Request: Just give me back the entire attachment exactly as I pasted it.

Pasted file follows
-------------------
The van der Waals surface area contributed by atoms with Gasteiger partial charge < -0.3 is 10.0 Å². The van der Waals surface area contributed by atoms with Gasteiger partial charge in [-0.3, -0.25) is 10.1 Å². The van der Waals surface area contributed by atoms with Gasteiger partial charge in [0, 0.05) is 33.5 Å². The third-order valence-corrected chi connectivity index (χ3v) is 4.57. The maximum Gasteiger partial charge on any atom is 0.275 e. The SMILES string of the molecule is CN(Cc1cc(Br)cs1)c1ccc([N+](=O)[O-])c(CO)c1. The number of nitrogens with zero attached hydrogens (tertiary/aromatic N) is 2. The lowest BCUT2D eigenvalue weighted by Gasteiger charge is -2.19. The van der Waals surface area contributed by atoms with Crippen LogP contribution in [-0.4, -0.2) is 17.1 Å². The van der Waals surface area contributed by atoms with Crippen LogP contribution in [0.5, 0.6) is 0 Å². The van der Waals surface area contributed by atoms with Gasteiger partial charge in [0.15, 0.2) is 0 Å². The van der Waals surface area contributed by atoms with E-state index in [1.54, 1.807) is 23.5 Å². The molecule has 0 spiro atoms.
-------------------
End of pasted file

The van der Waals surface area contributed by atoms with Gasteiger partial charge < -0.3 is 10.0 Å². The van der Waals surface area contributed by atoms with Gasteiger partial charge in [-0.3, -0.25) is 10.1 Å². The van der Waals surface area contributed by atoms with Gasteiger partial charge in [0, 0.05) is 33.5 Å². The third-order valence-corrected chi connectivity index (χ3v) is 4.57. The maximum Gasteiger partial charge on any atom is 0.275 e. The SMILES string of the molecule is CN(Cc1cc(Br)cs1)c1ccc([N+](=O)[O-])c(CO)c1. The number of nitrogens with zero attached hydrogens (tertiary/aromatic N) is 2. The lowest BCUT2D eigenvalue weighted by Gasteiger charge is -2.19. The van der Waals surface area contributed by atoms with Crippen LogP contribution in [-0.4, -0.2) is 17.1 Å². The van der Waals surface area contributed by atoms with Crippen LogP contribution in [0.5, 0.6) is 0 Å². The van der Waals surface area contributed by atoms with Gasteiger partial charge in [0.15, 0.2) is 0 Å². The van der Waals surface area contributed by atoms with E-state index in [1.54, 1.807) is 23.5 Å². The molecule has 0 spiro atoms.